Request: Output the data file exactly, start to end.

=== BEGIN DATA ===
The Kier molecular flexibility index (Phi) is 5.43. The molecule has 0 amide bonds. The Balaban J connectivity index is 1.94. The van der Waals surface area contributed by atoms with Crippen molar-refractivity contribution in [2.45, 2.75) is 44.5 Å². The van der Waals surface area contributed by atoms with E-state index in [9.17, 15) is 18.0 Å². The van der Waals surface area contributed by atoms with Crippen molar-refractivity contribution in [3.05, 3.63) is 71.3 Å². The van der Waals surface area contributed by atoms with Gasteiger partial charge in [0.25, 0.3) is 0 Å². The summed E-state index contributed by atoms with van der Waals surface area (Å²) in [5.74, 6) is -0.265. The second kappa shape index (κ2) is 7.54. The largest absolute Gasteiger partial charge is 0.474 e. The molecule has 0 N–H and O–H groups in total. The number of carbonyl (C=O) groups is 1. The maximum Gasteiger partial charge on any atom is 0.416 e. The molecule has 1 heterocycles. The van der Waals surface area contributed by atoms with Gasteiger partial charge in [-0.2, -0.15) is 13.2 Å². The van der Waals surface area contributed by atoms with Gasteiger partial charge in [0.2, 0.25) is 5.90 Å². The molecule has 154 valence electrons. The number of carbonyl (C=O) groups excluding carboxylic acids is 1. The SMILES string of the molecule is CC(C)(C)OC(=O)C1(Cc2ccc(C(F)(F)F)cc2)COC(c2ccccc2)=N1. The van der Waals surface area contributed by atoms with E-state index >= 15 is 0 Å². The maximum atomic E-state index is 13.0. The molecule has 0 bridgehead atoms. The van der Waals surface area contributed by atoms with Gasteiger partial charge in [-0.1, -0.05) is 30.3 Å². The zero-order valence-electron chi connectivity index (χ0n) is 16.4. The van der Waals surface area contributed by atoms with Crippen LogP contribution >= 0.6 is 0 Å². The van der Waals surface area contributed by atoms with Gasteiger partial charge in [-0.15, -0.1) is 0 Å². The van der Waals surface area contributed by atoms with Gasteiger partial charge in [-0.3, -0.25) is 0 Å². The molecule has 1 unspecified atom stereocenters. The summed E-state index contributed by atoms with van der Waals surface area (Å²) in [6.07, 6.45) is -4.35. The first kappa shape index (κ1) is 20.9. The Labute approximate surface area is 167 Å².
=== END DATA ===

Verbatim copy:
The Kier molecular flexibility index (Phi) is 5.43. The molecule has 0 amide bonds. The Balaban J connectivity index is 1.94. The van der Waals surface area contributed by atoms with Crippen molar-refractivity contribution in [2.45, 2.75) is 44.5 Å². The van der Waals surface area contributed by atoms with E-state index in [9.17, 15) is 18.0 Å². The van der Waals surface area contributed by atoms with Crippen molar-refractivity contribution in [3.05, 3.63) is 71.3 Å². The van der Waals surface area contributed by atoms with Gasteiger partial charge in [0.25, 0.3) is 0 Å². The summed E-state index contributed by atoms with van der Waals surface area (Å²) in [5.74, 6) is -0.265. The second kappa shape index (κ2) is 7.54. The largest absolute Gasteiger partial charge is 0.474 e. The molecule has 0 N–H and O–H groups in total. The number of carbonyl (C=O) groups is 1. The maximum Gasteiger partial charge on any atom is 0.416 e. The molecule has 1 heterocycles. The van der Waals surface area contributed by atoms with Gasteiger partial charge in [-0.2, -0.15) is 13.2 Å². The van der Waals surface area contributed by atoms with Gasteiger partial charge in [0.2, 0.25) is 5.90 Å². The molecule has 154 valence electrons. The number of carbonyl (C=O) groups excluding carboxylic acids is 1. The SMILES string of the molecule is CC(C)(C)OC(=O)C1(Cc2ccc(C(F)(F)F)cc2)COC(c2ccccc2)=N1. The van der Waals surface area contributed by atoms with E-state index >= 15 is 0 Å². The maximum atomic E-state index is 13.0. The molecule has 0 bridgehead atoms. The van der Waals surface area contributed by atoms with Gasteiger partial charge in [-0.1, -0.05) is 30.3 Å². The zero-order valence-electron chi connectivity index (χ0n) is 16.4. The van der Waals surface area contributed by atoms with Crippen LogP contribution >= 0.6 is 0 Å². The van der Waals surface area contributed by atoms with Gasteiger partial charge in [-0.15, -0.1) is 0 Å². The van der Waals surface area contributed by atoms with Gasteiger partial charge in [-0.3, -0.25) is 0 Å². The molecule has 1 unspecified atom stereocenters. The summed E-state index contributed by atoms with van der Waals surface area (Å²) in [6.07, 6.45) is -4.35. The first kappa shape index (κ1) is 20.9. The Labute approximate surface area is 167 Å².